“Ace!” she whispers, scrabbling to her feet.

The Doctor shushes her, and they creep out of the cell.

The guard turns and jumps when he sees them.

The Doctor grins. “Checkmate.”

And they run for it.

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The Doctor doesn’t really have a favourite colour. Their previous self loved pretty much every colour in the rainbow (as evidenced by his disgusting coat; they can’t believe that they ever thought that was a good thing to wear), but they now can’t name any one colour as their favourite.

All they know is that blue has been ruined for them forever by the people who hate autism. And they hate them back.


Mel’s favourite colour is soft pink. It seems a bit stereotypical, but what’s wrong with a woman wearing pink? She just thinks it’s beautiful and she would wear everything pink if possible. She even manages to get the Doctor wearing pink sometimes, much to her amusement.


Ace’s favourite colour is bright, shocking red. It’s the colour of the huge letter A on the back of her jacket. She loves red because it’s so contrasting: red is both the colour of love, and the colour of blood. It’s bright and loud, just like her. It’s totally her colour, and the Doctor agrees. So whenever they buy her presents, they make sure to make sure the present is red. Because red is just tonally Ace, and she loves it.

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Empathy is a weird feeling for the Doctor. They know what it means (to experience someone’s emotional state, as opposed to compassion, which is to know how to appropriately respond to someone’s emotions, such as comforting them etc), but it still eludes them.

They hate how having low empathy is demonised in autistic people (and other neurodivergent people, for that matter), because lacking empathy doesn’t make you a bad person. It’s just another sign of struggling to relate socially to other people.

And this horrible stereotype hurts the Doctor, because they are one of those autistic people with low empathy. And it routinely makes them feel horrible, because something bad happens and they have no idea what to do. Maybe Mel starts crying, and the Doctor just stands there, knowing she must be upset, but not getting upset as well and certainly not knowing what to do. And when they do manage to offer some sort of help, their words seem stilted and the Doctor knows they aren’t really much help at all.

So empathy routinely annoys them, and the Doctor knows that, after over nine hundred years, they’re probably going to always have an annoyingly difficult relationship with it.

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The Doctor has a very analytical brain, working with logic and reasoning to solve problems. It’s part of the reason why they are so good at chess, because they can calculate multiple outcomes so they know they can almost always beat their opponent. Arguably, this is also why they are so skilled at manipulating their captors when they and Ace inevitably land on a planet and get captured for wandering around in a restricted zone, because they can think ahead and know that these people can be beaten with little more than clever thinking.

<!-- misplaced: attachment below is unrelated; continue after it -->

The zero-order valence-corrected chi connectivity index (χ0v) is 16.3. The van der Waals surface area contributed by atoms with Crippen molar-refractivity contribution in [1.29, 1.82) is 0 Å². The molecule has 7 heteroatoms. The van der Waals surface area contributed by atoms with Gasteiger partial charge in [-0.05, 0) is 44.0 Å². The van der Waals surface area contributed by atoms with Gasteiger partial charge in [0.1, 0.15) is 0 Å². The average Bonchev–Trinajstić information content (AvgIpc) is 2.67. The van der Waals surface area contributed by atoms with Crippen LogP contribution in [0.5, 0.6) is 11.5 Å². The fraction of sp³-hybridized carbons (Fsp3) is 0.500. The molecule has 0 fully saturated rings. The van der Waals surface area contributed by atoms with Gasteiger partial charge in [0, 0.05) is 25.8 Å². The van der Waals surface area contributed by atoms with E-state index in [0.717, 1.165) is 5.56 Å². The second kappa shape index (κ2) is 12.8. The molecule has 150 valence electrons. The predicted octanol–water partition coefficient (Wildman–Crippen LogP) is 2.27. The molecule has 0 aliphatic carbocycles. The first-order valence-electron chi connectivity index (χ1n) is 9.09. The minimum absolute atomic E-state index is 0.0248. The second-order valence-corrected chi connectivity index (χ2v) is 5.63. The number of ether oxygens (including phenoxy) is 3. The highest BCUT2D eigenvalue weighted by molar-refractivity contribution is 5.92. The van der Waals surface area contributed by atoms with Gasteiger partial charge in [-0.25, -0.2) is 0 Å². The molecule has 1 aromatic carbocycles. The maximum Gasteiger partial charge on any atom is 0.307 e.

But, sometimes, they sort of have a tendency to overthink things. At least, that’s what Ace says.

“You really do overcomplicate things sometimes, Professor,” she says, laughing after it takes the Doctor three hours to solve a problem with the TARDIS console because they planned out every eventuality before even attempting to solve it (Ace, on the other hand, solved it in ten minutes).

“I just want to be prepared for every eventuality,” the Doctor says, raising their eyebrows and pretending to be offended.

“I know, but maybe it might be quicker to get to the answer if we spent less time preparing it.”

“Good point.”

Chapter Text

“So, what does neurodivergent mean again?” Ace asks, drinking hot chocolate as she sits next to the Doctor.

The Doctor smiles, part way through giving Ace an explanation of all of the terms they use about their autism, such as functioning labels (“They are really, really bad,” they said, and Ace didn’t need to ask why the Doctor hates them so much). They’ve had this sort of conversation so many times over the last few centuries, explaining autism and Neurodiversity to their many companions.

“Well, it basically is a term used for all people who are developmentally disabled or mentally ill. So, autistic people, people with ADHD, dyslexia, depression, anxiety… all of those things make you neurodivergent.”

Ace nods, sipping her hot chocolate. “That makes sense. So, that’s what the infinity symbol on your badge means?”

“Yes, that’s what it means,” they say, referring to the badge with a rainbow patterned infinity symbol on their jacket. “It’s the symbol for Neurodivergent pride.”

“Cool. So, what’s it called if you’re not neurodivergent?”

“That would make you neurotypical, Ace,” the Doctor says.

She grins. “Thanks for telling me about all this stuff. It’s really interesting.”

“It isn’t a problem,” they say, smiling.